That should read about 40mph, bit early for the brainLOL
  6. Greenlantern101

    Greenlantern101 Super Hero And All Round Good Guy Contributor

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    Ocon and Magnessun officially disqualified for fuel flow infringements.

  7. F1Brits_90

    F1Brits_90 Race Winner

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    ocon was a slam dunk, but magunssen is the confusing 1 because how?? because I thought that fuel tank only held 105kg & also they always underfill for performance reason & hoping for a safety car
  8. Angel

    Angel Happy to be here. Contributor

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    I agree Publius Cornelius Scipio If only Kimi drove like that all the time, clearly he can when he wants to. The fact he often doesn't appear to want to bother makes it all the more frustrating. You can see why teams (mostly Ferrari) get fed up and let him go when he's clearly not trying like he should.

    Ferrari have Seb who was/is over driving and Kimi who has been under driving. I wonder if Leclerc will just be driving when he gets there!
    Galahad likes this.
  9. Ruslan

    Ruslan Points Scorer

    I feel prophetic.
  10. :snigger:
  11. F1Brits_90

    F1Brits_90 Race Winner

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    as I said on the rating thread how can not love that race because we did get some great action through the teams uncertainty. like the beginning of 2012 the less teams know, almost the better the racing. & I think as viewer 1 of the great feelings in sport. Bar a underdog winning, is watching the "old guys" rolling back the years. like Federer at Wimbledon, Tiger Woods at the tour champ ,Phil Taylor at World Matchplay. Steve davis beating John Higgins & even Mansell back in 1994 or Schumacher taking pole. there is just a warm glow as who doesnt like the romantic side of sport. I took more pleasure in yesterday win than if Hamilton had won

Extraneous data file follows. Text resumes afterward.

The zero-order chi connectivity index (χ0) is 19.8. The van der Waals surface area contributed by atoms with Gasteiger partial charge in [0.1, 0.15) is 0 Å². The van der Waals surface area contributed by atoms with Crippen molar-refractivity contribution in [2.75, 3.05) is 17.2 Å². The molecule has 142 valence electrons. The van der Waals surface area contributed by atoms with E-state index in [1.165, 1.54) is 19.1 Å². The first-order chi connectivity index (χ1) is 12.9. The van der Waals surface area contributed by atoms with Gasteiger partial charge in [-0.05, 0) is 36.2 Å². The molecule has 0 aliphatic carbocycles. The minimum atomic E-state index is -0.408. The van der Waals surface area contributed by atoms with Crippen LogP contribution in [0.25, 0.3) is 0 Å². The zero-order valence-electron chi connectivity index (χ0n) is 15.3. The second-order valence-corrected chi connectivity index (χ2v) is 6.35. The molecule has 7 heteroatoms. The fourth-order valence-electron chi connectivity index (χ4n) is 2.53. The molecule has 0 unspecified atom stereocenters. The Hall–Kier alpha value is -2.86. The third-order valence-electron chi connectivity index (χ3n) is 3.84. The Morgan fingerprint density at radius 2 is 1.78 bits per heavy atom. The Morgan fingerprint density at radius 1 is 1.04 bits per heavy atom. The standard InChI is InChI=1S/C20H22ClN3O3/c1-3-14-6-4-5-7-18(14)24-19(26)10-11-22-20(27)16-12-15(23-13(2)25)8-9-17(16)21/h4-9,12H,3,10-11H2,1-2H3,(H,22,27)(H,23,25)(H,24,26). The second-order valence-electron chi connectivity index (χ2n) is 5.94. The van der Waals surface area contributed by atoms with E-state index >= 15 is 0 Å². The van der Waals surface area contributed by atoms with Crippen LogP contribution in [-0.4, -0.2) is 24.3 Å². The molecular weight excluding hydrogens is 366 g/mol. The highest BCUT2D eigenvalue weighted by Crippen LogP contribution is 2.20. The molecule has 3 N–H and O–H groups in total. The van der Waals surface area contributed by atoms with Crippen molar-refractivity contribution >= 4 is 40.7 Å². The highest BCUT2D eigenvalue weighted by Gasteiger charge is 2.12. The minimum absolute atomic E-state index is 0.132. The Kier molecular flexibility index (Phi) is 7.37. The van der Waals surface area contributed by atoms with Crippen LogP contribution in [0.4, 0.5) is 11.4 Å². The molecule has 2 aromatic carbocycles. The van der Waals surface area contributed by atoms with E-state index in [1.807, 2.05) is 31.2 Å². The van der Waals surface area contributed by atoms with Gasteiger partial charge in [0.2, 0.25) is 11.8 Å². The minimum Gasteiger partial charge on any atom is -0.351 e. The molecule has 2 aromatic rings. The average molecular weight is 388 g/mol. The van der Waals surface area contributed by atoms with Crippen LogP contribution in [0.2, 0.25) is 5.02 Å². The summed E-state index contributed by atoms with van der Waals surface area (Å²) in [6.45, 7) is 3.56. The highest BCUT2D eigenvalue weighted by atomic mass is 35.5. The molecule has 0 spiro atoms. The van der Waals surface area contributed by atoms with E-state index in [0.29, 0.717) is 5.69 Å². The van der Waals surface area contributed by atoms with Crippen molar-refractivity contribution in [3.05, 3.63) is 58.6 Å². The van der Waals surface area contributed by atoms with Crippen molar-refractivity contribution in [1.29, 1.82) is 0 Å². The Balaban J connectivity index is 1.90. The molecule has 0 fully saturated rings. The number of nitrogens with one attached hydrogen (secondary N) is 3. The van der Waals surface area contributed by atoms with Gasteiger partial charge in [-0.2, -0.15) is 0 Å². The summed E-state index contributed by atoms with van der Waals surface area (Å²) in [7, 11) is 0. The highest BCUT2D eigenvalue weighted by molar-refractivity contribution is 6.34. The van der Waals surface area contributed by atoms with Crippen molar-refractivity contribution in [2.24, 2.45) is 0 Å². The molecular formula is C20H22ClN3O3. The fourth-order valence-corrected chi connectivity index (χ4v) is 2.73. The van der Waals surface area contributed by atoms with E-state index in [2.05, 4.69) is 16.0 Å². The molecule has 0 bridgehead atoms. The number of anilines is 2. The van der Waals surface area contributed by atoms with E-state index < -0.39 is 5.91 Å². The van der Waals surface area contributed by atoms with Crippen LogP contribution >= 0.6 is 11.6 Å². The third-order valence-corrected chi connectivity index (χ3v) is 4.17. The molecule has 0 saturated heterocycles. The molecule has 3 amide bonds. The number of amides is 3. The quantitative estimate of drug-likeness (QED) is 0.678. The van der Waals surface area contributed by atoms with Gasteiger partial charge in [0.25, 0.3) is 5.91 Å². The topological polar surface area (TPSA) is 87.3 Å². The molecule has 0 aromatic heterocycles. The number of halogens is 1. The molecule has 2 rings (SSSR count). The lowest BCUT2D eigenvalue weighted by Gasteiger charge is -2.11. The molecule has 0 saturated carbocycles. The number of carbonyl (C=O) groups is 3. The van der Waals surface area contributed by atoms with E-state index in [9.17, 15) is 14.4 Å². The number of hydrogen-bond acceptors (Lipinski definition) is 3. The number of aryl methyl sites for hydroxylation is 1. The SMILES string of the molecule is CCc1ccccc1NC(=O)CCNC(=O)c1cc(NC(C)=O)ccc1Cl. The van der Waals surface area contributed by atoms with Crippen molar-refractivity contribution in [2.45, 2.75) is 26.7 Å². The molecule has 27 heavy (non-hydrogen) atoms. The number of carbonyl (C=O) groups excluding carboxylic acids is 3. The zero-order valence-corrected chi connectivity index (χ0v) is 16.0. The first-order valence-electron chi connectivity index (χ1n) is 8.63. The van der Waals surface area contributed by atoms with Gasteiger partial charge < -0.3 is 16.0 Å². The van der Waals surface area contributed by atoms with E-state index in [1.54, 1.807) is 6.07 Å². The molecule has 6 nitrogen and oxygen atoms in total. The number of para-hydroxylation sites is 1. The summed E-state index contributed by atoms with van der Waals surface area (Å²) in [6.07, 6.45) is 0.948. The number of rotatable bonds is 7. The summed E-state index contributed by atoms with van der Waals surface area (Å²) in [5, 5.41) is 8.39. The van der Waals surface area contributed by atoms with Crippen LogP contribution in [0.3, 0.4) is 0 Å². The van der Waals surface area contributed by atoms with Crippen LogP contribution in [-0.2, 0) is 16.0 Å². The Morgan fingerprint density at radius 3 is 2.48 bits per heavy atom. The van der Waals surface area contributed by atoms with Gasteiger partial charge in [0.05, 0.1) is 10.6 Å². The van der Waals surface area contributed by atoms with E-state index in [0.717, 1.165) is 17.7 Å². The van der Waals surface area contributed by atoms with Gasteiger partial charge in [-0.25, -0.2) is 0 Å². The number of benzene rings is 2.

I know that kimi is unpredictable & any non f1 fan gets confused at this popularity. Because he is a anti hero. His motivation can be temperamental depending on chance of victory. But i love his relaxed attitude. Having a magnum, taking no crap from his engineers. His interview made me laugh "its better than 2nd" i want rory mcilroy to say that if he wins masters or that been so long he forgot when finnish national anthem finishes.
    Like or not but he is a character when in this age too many plain boring ones. excluding indy 500's Kimi is 11th oldest winner & 6th youngest winner, in last 40yrs only Mansell Regazzoni & Reutemann were older & last time kimi raikkonen won a race for Ferrari. badoer was kimi teammate at ferrari. sutil at force india, Nakajima & Rosberg were teammates at Williams finally Heikki Kovaleinen came 6th in McLaren
    Last edited: Oct 22, 2018
  12. Ruslan